I wanted desperately to succeed with Yoko, and the psychologist, who had a great Svengalian influence over me, continuing to insist, like other therapists, that I was not homosexual, pressured me to succeed, continuing to say things like, “Why do you want to suck a dirty old cock for anyway?” that root again of disgust, so that he even had me believing it myself, knowing that same-sex experiences were wonderful, denying the truth of my own body.

So I never really “came out” to Yoko, was afraid to, of losing her, trapped as I was in fear and mistaken identity, ignoring another truth: that I was using her.

What was it like to participate in as well as witness the birth of new poetic forms: the beats and postmodernism?

I sometimes jokingly say, since the term has become overused for everything, from soup to nuts to poetry, and wish Charles Olson had never dropped the word “post-modern” in that 1952 or 1953 letter to poet Robert Creeley, who was busily corresponding with Charles on his chicken farm up in New Hampshire and setting the tone, along with Olson, for much of the dynamic changes in poetry in the last half of the twentieth century. Still very “wet behind the ears,” as my ship fitter father used to say, I certainly felt a mere sapling in the company of those two sequoias (not to mention Robert Duncan, Allen Ginsberg and Denise Levertov, to name a few).

I was a slow learner when it came to the exciting, innovative writing of the day, writing that opened up new ground and stretched the horizons. As you can see in my 1957 critique of Ginsberg’s “Howl” (with a sideswipe at Jack Kerouac) in last issue (No. 7 1958) of The Black Mountain Review, whatever breakthroughs I achieved in my writing came painfully slow, incrementally so, over time. But I eventually got it. I later wrote an amends on that great and influential poem, and Allen and I remained good friends for the rest of his life.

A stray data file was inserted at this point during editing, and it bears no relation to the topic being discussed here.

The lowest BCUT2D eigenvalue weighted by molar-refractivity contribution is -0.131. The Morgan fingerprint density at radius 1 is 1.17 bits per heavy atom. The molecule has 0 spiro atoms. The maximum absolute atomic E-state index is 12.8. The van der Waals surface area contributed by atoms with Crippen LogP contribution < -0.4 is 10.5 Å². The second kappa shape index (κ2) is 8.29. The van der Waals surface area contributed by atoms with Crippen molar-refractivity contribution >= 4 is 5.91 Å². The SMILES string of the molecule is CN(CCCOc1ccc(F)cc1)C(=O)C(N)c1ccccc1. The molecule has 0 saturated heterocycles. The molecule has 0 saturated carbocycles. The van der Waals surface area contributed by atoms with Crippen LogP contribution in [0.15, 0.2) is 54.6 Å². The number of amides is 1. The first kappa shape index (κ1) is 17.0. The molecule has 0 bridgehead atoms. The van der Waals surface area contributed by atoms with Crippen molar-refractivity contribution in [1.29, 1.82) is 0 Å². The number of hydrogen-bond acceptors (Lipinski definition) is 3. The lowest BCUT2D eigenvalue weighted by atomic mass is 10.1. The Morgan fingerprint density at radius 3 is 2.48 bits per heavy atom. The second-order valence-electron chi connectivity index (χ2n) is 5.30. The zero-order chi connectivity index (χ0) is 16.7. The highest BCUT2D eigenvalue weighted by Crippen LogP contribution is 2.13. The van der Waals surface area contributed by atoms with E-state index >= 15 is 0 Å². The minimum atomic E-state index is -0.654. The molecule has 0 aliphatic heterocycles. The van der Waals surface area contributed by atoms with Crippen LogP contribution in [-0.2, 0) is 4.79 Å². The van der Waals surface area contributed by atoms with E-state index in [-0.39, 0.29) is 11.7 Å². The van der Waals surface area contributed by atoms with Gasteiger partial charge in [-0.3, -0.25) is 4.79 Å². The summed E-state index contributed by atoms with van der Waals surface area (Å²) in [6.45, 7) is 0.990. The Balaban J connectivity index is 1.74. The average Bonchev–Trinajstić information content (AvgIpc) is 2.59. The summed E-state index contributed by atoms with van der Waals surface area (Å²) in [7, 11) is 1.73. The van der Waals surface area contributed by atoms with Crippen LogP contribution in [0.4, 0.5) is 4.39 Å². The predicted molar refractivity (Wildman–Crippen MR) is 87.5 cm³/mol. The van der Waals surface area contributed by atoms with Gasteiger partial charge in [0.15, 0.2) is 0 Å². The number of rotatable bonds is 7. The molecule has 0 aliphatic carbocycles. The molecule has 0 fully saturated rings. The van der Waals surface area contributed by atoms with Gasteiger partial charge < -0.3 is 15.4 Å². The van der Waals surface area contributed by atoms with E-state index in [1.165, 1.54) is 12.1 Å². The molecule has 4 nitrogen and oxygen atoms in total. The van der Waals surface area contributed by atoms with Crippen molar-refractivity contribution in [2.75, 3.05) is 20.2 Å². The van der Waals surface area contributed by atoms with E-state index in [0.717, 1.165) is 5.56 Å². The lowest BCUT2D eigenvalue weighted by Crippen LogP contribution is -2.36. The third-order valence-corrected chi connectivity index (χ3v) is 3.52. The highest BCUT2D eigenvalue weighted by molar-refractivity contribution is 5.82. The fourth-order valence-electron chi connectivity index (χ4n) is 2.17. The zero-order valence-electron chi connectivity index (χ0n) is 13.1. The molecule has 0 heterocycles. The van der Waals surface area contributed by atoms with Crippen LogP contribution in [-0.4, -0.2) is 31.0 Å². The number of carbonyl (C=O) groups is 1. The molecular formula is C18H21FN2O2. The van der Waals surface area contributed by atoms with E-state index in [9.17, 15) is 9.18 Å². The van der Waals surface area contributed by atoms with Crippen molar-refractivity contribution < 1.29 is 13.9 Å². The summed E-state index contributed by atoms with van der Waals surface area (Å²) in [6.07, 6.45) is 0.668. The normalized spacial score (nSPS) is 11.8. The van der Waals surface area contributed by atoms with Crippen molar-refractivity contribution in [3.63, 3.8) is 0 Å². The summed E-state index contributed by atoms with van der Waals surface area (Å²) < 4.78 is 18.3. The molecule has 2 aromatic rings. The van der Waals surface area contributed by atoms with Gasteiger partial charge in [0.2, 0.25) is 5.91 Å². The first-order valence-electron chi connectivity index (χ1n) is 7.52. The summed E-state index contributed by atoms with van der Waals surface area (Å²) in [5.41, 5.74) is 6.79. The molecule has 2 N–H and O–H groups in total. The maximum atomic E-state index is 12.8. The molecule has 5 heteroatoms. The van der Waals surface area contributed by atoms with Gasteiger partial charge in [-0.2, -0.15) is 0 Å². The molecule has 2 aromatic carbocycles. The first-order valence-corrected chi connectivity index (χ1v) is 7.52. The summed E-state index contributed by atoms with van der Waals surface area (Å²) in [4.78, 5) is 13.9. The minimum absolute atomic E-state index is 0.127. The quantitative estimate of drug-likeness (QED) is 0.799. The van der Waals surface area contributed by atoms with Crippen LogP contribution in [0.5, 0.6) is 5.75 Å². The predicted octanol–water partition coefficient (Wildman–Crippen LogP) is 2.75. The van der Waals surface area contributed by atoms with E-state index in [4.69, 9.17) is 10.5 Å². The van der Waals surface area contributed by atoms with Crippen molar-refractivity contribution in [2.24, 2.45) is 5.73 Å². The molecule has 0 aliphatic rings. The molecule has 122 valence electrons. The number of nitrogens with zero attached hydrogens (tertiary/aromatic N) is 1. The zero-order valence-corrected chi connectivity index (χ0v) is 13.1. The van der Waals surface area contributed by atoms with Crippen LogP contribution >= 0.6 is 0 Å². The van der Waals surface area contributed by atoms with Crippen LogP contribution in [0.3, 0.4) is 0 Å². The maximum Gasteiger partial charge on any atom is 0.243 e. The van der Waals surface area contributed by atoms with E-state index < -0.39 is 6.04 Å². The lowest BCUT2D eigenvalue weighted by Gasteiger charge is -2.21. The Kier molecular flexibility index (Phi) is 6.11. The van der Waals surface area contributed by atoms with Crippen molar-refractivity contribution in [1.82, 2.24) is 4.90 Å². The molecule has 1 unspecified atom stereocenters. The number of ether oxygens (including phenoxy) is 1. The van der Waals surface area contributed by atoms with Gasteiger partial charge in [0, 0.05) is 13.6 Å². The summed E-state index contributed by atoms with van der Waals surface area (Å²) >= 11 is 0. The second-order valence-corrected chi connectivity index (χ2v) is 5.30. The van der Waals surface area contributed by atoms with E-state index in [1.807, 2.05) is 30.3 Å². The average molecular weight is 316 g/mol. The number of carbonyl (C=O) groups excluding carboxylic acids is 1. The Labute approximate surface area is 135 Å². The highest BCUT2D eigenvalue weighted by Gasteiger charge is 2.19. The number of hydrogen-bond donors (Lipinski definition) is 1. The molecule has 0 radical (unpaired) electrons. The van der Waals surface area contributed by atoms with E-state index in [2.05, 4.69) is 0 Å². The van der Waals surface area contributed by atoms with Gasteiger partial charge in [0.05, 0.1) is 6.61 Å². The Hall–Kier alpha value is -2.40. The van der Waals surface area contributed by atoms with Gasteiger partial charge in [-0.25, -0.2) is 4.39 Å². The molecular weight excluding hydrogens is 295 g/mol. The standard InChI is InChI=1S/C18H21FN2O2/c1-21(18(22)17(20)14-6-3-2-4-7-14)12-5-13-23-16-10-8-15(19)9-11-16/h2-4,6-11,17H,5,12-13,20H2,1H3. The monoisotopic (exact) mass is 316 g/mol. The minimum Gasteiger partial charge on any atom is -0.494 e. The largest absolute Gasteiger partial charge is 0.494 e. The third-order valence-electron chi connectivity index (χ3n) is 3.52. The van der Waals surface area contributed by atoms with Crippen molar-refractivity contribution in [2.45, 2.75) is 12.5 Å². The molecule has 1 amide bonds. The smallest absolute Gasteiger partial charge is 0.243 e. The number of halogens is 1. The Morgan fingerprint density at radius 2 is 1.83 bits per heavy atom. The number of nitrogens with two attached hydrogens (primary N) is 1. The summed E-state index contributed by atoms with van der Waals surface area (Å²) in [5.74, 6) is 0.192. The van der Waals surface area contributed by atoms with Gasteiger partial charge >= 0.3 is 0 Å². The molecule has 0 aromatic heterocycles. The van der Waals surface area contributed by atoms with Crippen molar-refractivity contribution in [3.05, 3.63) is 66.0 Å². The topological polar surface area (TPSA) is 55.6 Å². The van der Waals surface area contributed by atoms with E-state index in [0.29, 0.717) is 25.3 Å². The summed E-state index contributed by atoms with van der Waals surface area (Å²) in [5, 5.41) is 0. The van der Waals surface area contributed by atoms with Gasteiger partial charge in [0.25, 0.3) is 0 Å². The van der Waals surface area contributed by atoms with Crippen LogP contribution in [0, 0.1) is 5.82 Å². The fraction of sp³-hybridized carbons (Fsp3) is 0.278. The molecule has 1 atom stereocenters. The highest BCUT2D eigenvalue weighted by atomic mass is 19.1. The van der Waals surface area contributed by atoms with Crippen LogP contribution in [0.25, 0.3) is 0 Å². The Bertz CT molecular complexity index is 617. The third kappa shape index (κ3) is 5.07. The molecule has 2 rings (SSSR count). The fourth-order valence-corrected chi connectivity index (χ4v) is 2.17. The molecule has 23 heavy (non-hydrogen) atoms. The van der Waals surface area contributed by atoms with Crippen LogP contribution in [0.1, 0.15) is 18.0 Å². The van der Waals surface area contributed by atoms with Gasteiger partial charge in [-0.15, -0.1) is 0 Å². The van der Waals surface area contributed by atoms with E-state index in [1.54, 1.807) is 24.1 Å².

I write about this in my memoir, Black Mountain Days, regarding my torturous apprenticeship with poet Charles Olson, when I was a very green student of his at Black Mountain College in the early 1950s. Some are quicker than others, like fellow BMC student poet Ed Dorn (we were the last two of three graduates in 1955–no easy job–at that tiny magical college in the mountains of western North Carolina; my outside examiner was poet Robert Duncan, then living in Majorca, Spain), but that wasn’t my rhythm or speed; however, it was hard a struggle, but I eventually got my eyes and my ears open, with especial thanks to Charles.

I’d like to close with a quote from A Day and a Night at the Baths, and would love for you to offer further insight into the scope and meaning of these words:

“Let me not be ‘Good”—Let me be fierce, bright and untamed, pitiless, with the open unblinking eyes of the Kwakiutl bird-head behind my falseface. Let me plunge in my oceans, plummet into my trees, tend to the wild gardens of myself, the wilderness forest and jungles where my untamed animals prowl, silent and sleek and singular, strong in beast-spirit, supple and curvaceous in the sprite of the unbent tendril and vine. And in the small plums that are nipples, and the apples of the thighs—Fruits are delicious.

-Thank Eros, we are.

Well, I’ve often taken heed of D. H. Lawrence’s advice: “Never trust the writer, trust the tale.” But, hell, this question’s too tempting to pass up.

What I see in the above quote is a fierce hymn and a chant to the wildness within, to the untamed self, to the spirit of the sacred in the natural earth as opposed to the supernatural, as opposed to the tamed and beaten self, the craven mind and spirit of the slave, which is everywhere today; a hymn and a chant to the riches of the imagination and of making, and to being alive in every fiber of my being and every moment of my life. No more a life “of quiet desperation.”

Photo via University of Connecticut